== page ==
This is the Most Distant Black Hole Merger Ever Photographed

A deep space image showing various distant galaxies. The left side displays numerous faint celestial objects, with a white square highlighting a specific area. The right side is a zoomed-in view of this highlighted section, featuring a prominent, bright, red galaxy.
The galaxy system ZS7 is seen up close to the right. The James Webb Space Telescope has found evidence of an ongoing merger of two galaxies in the ZS7 system, including their massive black holes. The light detected has been traveling through the cosmos since the Universe was just 740 million years old — a relative baby.

An international team of astronomers using the James Webb Space Telescope (JWST) detected the most distant black hole merger ever observed.

The ongoing galactic merger and their supermassive black holes began when the Universe was only 740 million years old.

One of the black holes has a mass about 50 million times that of the Sun, while the other is “likely similar,” says research team member Roberto Maiolino from the University of Cambridge and University College London in the United Kingdom. However, the mysterious black hole is “harder to measure” because it is embedded in dense, impenetrable gas.

An image from space showing an expansive star field with numerous distant galaxies and bright stars scattered throughout a dark background. Some stars have visible diffraction spikes, creating a starburst effect.
This image shows the environment where ZS7 is. ZS7, relatively small in this image, is surrounded by a large field of hundreds of galaxies.

Given their immense masses, scientists believe these black holes have significantly impacted the evolution of the surrounding galaxies. However, scientists aren’t entirely sure how these objects became so massive in the first place.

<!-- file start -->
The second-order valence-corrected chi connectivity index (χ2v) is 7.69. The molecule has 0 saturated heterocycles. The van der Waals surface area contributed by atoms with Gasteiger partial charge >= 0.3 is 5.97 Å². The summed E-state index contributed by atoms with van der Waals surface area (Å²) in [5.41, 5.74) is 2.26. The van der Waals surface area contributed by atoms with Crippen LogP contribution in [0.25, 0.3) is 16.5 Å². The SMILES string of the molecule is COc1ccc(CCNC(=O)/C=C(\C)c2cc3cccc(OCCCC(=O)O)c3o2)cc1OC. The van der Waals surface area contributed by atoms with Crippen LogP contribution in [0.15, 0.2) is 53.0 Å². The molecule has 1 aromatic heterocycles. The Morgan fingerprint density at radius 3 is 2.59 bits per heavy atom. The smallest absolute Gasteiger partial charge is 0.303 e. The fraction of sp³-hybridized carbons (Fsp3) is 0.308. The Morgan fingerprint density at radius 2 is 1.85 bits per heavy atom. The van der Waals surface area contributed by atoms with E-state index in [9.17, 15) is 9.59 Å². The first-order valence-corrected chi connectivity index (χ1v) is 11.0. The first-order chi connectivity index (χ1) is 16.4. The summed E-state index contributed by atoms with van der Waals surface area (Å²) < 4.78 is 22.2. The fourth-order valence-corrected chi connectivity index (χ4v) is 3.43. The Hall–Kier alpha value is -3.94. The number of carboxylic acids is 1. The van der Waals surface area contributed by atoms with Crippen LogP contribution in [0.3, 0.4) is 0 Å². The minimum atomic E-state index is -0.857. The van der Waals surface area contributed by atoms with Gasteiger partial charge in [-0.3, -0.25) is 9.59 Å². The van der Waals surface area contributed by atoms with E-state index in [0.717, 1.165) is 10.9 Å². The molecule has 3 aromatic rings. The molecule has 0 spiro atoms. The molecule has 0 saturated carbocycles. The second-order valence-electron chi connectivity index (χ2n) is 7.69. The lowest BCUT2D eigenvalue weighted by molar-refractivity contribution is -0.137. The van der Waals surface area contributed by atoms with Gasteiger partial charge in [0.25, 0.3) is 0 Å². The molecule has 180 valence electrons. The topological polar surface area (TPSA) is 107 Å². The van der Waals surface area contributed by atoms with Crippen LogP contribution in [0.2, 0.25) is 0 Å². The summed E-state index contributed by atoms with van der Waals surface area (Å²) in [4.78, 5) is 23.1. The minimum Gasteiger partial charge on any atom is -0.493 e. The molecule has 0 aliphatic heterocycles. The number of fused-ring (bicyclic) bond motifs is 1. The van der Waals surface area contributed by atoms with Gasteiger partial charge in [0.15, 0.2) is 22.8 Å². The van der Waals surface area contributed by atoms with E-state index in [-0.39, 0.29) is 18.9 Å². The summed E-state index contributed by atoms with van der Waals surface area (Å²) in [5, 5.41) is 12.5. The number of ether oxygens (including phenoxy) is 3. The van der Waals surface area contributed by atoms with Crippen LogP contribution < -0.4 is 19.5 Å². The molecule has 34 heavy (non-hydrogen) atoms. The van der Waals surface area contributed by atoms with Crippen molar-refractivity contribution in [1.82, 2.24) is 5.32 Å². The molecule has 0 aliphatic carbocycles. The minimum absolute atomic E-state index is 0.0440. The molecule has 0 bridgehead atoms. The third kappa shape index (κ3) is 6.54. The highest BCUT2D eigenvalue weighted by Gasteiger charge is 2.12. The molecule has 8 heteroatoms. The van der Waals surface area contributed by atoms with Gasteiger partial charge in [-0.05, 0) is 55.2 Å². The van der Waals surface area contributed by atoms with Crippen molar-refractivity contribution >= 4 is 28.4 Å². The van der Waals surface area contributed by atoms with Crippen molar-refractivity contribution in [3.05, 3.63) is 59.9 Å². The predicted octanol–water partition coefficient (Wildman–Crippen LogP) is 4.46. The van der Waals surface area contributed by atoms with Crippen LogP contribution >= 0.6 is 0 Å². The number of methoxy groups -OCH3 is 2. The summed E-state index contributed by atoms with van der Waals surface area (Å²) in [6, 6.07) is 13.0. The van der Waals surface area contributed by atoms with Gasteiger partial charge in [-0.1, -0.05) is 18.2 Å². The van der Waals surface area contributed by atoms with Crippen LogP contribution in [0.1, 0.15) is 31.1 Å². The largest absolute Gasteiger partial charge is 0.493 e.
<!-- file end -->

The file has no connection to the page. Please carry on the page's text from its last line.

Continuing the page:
“The finding of gargantuan black holes already in place in the first billion years after the Big Bang indicates that such growth must have happened very rapidly, and very early,” the European Space Agency (ESA) explains. “Now, the James Webb Space Telescope is shedding new light on the growth of black holes in the early Universe.”

A composite image of deep space showing three zoom levels of galaxy ZS7. The left panel is a wide shot of numerous galaxies, the middle panel zooms in closer on a section, and the right panel shows a close-up of the distant red galaxy ZS7.
This triptych shows ZS7 in increasing detail. In this image, shot by Webb’s NIRCam instrument, the ionized hydrogen emission in ZS7 is identified by its orange color. Doubly ionized oxygen emission is visible in dark red.

The merger is in system ZS7, and Webb made these groundbreaking observations thanks to its distinctive spectrographic features. Objects so distant, like ZS7, must be viewed from space-based observatories, such as JWST.

“We found evidence for very dense gas with fast motions in the vicinity of the black hole, as well as hot and highly ionized gas illuminated by the energetic radiation typically produced by black holes in their accretion episodes,” says research lead author Hannah Übler of the University of Cambridge in the United Kingdom. “Thanks to the unprecedented sharpness of its imaging capabilities, Webb also allowed our team to spatially separate the two black holes.”

“Our findings suggest that merging is an important route through which black holes can rapidly grow, even as cosmic dawn,” Übler continues. With these latest and other observations, scientists are confident that massive black holes have shaped the evolution of the galaxies “from the very beginning [of the Universe].”

When two black holes merge, they generate gravitational waves, or invisible ripples in the very fabric of space-time. While Webb can see these mergers, it is not designed to detect the resulting gravitational waves. Upcoming observatories, like the space-based Laser Interferometer Space Antenna (LISA), are explicitly built for studying gravitational waves.

“Webb’s results are telling us that lighter system detectable by LISA should be far more frequent than previously assumed,” says LISA Lead Project Scientist Nora Luetzgendorf of the ESA in the Netherlands. “It will most likely make us adjust our models for LISA rates in this mass range. This is just the tip of the iceberg.”

The new Webb research results have been published in the Monthly Notices of the Royal Astronomical Society.

Image credits: ESA/Webb, NASA, CSA, J. Dunlop, D. Magee, P. G. Pérez-González, H. Übler, R. Maiolino, et al.